The Cyber Security Strategy focuses on improving resilience of Australia’s critical infrastructure. This is an important foundation of digital trust. It is less forthright on bolstering the role of industry and businesses across the economy. It is also weaker on workforce (other than having more) and community as central to digital resilience. These oversights may reflect the constraints of seeing the digital economy through a national security lens.

What else might be considered as part of the Cyber Security Strategy?

  • Focusing on the health of the digital economy. The Cyber Security Strategy might have taken a more expansive view of the digital economy to move beyond the defensive mindset of security to include investment in the health of Australia’s digital economy. The focus could have been on the systems and infrastructure for safe digital environments for consumers and business, setting the business and community benchmarks for secure digital practice, and the governance and performance of the physical infrastructures on which digital economy depends.
  • Industry, business, and community at the centre. It is easy to overlook that much of Australia’s digital activity happens in the private sector between businesses and the community and from business to business. Our most mature and trusted systems are in banking where government, industry, business, and the community are all seen to contribute to security and resilience. What would a Cyber Security Strategy look like if industry, business, and community were at the centre of our strategy as well as national security.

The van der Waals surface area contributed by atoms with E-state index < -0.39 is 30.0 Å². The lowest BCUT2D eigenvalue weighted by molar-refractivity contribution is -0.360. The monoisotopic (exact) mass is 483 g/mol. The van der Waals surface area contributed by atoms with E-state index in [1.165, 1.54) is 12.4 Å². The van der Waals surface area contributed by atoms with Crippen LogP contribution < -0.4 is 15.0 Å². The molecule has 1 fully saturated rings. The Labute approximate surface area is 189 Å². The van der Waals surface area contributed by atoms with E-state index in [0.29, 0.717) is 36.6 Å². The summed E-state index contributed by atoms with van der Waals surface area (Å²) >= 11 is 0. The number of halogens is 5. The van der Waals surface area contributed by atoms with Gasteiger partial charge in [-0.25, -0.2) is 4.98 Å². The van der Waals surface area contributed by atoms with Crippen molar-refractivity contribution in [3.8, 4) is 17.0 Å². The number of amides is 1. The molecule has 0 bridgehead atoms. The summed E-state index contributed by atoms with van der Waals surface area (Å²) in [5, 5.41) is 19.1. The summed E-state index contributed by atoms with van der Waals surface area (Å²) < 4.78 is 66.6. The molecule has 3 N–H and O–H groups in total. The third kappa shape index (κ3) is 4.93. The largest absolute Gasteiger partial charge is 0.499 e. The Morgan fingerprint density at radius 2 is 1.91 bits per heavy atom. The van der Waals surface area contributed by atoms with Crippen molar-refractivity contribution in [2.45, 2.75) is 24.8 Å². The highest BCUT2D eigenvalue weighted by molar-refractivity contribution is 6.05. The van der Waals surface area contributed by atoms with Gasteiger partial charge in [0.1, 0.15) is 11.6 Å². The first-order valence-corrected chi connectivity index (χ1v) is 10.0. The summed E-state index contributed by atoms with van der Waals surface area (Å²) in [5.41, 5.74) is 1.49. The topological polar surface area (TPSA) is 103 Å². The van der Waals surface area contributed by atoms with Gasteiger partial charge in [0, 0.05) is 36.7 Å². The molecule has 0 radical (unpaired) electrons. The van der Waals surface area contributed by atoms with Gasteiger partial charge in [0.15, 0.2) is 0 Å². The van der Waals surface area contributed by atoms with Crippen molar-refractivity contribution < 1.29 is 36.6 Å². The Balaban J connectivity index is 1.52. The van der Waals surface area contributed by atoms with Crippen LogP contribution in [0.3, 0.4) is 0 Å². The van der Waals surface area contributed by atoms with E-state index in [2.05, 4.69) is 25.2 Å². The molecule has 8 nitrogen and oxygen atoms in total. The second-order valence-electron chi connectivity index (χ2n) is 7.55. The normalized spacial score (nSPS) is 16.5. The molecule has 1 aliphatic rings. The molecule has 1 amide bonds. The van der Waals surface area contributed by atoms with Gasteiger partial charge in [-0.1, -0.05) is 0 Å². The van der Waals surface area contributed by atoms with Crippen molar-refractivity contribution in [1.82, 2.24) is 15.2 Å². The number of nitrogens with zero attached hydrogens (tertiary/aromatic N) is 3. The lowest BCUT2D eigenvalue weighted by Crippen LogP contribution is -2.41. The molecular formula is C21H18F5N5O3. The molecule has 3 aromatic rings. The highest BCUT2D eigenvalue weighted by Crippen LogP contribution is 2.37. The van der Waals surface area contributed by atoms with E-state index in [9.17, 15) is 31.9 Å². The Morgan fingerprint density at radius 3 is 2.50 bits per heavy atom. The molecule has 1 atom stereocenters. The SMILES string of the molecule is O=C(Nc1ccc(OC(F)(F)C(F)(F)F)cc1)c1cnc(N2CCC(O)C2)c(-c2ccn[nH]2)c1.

• Digital culture is people and technology. There is a culture of practice that is embedded in the way we work in the digital economy. It has evolved organically, and best practice is unevenly distributed. The resilience of the digital economy requires government and business to work in partnership to ‘raise all the boats’ to higher levels of practice. This has happened in the banking and finance sector but needs to translate across the economy.
  • From Compliance to Engagement. The language of compliance runs through all our conversations about digital security. Digital trust is core to the successful operation of the digital economy. Trust is a human activity. We need to move our language from the paternalism of compliance to engaging people as active participants in delivering security and resilience.


Overall, Australia’s Cyber Security Strategy 2020 is good start to a problem we have all been walking around. The investments will contribute to building trust in the foundations of the digital economy. However, these investments will only get us so far. There is a need for us all to take a more expansive view of the opportunities and challenges we will face as our digital dependence deepens.

About the Author

Dr David Schmidtchen is a Partner in Synergy’s creativeXpeople practice. His professional and academic focus is on the intersection between people, work, technology, and organisation. David is a Visiting Fellow at University of New South Wales School of Business in Canberra.